[Inspired by Sunday Scribblings]
My dad was born and raised in Borough Park, a neighborhood of Brooklyn in New York City. He attended school there, and went to college and medical school within that southeast corner of New York State.
It wasn't that he never left the city - he went to a summer camp in rural New Hampshire. And when he was in college, he took ski trains that went to Vermont, where they parked on a siding, and the skiers climbed up the hills in order to slide down them. And to further his medical experience, he was able to take a trip (via boat) to Puerto Rico to study tropical diseases.
Then World War II interrupted. He spent years in the South Pacific as a medic.
When he got back from the war, he needed to apply for medical residency programs. He and his friend (who had also been in the Army) decided that the next time there was a war, it was likely that New York City would be bombed. They didn't want to be there for that. They had also been reading Mark Twain's "Life on the Mississippi" and, inspired by that book, they applied to programs in St. Louis, Missouri.
So that is how my city-born and city-bred father came to the middle of the country.
He was always something of a modern-day Renaissance Man, studying everything and able to talk to anybody. He was always learning and inspiring others to learn. I don't know what he had been reading or studying when he completed his medical training. But whatever the inspiration, he had visions of becoming a "gentleman farmer."
And that was what brought him to the small town in the middle of the midwest nowhere, where he eventually met my mom.
My mom was born and raised in that small midwest town. That town of about 5500 people, surrounded by even smaller towns and lots and lots of farmland. Her family had been farmers, some were still farmers then. She knew how hard farming was. She thought my dad didn't really understand what was involved with farming. She encouraged him to start with a garden.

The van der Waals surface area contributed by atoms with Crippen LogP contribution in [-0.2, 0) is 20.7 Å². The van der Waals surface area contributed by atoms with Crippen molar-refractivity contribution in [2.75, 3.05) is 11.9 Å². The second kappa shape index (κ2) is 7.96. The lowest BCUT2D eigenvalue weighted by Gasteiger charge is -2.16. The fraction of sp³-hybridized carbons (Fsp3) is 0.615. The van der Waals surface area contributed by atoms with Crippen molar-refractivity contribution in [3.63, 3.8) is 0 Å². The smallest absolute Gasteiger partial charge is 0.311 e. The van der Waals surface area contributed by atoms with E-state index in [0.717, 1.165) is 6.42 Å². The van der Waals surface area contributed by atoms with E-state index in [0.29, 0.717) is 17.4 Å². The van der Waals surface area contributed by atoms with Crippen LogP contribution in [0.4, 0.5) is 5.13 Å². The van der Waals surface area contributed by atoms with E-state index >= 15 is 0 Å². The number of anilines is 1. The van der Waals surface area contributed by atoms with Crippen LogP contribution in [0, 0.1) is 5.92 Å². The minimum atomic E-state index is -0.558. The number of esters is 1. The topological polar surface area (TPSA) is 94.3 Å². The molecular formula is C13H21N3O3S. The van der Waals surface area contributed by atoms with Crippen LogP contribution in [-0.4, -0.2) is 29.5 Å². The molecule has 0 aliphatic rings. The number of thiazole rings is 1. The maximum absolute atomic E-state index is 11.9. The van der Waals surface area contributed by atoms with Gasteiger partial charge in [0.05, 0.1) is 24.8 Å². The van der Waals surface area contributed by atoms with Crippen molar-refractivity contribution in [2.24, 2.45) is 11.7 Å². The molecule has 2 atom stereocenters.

As it turns out, a garden was a good compromise. Eventually it was a very large garden, providing a lot of food for the family and friends, not because we needed it, but because he had fun with it and it all tasted so good.
So you see, I grew up in a small town, child of a mixed marriage of sorts. I received different gifts from each of my parents.
From my mom, I grew up to appreciate trees and space. From her I learned what it is like to live in a place where everyone knows you. And I learned from her relatives how hard it is to run a farm, and that although they are nice places to visit, I am much too lazy to survive on one. I learned that some small town and country folks are very intimidated by the city.
From my dad, I grew to appreciate the search for more. I learned to experiment with other cultures, to read, explore, and travel. To see out art and literature. I learned how to walk in the city without looking like a target. And from his relatives I learned that even in the 1960's some city folks still believed that Cowboys and Indians still battled it out on the plains of the midwest. (seriously!)
I now live in the 'burbs. I work in a city, but I come home to see woods behind my house and pond behind the neighbor's house. And I vacation in the middle of the woods, out of cell phone range. I try to appreciate both my country-heritage and my city-heritage.